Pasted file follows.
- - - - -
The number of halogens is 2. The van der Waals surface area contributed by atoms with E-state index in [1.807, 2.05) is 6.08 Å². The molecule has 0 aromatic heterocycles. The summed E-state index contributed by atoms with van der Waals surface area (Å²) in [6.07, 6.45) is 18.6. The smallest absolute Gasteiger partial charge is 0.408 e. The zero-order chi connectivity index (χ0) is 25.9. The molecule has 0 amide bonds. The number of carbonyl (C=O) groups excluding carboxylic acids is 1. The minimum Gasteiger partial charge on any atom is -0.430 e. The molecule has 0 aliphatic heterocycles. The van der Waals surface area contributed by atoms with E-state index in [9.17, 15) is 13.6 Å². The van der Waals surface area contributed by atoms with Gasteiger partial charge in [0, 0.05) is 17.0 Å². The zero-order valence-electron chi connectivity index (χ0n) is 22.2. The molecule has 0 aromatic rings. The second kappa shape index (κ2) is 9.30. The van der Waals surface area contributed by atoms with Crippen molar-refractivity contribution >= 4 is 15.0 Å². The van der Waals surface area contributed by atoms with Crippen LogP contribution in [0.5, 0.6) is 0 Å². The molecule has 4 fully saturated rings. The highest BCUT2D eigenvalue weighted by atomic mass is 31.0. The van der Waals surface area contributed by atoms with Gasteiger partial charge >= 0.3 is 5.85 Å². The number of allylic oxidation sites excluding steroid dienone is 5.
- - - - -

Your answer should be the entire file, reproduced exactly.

The number of halogens is 2. The van der Waals surface area contributed by atoms with E-state index in [1.807, 2.05) is 6.08 Å². The molecule has 0 aromatic heterocycles. The summed E-state index contributed by atoms with van der Waals surface area (Å²) in [6.07, 6.45) is 18.6. The smallest absolute Gasteiger partial charge is 0.408 e. The zero-order chi connectivity index (χ0) is 25.9. The molecule has 0 amide bonds. The number of carbonyl (C=O) groups excluding carboxylic acids is 1. The minimum Gasteiger partial charge on any atom is -0.430 e. The molecule has 0 aliphatic heterocycles. The van der Waals surface area contributed by atoms with E-state index in [9.17, 15) is 13.6 Å². The van der Waals surface area contributed by atoms with Gasteiger partial charge in [0, 0.05) is 17.0 Å². The zero-order valence-electron chi connectivity index (χ0n) is 22.2. The molecule has 0 aromatic rings. The second kappa shape index (κ2) is 9.30. The van der Waals surface area contributed by atoms with Crippen molar-refractivity contribution >= 4 is 15.0 Å². The van der Waals surface area contributed by atoms with Crippen LogP contribution in [0.5, 0.6) is 0 Å². The molecule has 4 fully saturated rings. The highest BCUT2D eigenvalue weighted by atomic mass is 31.0. The van der Waals surface area contributed by atoms with Gasteiger partial charge >= 0.3 is 5.85 Å². The number of allylic oxidation sites excluding steroid dienone is 5.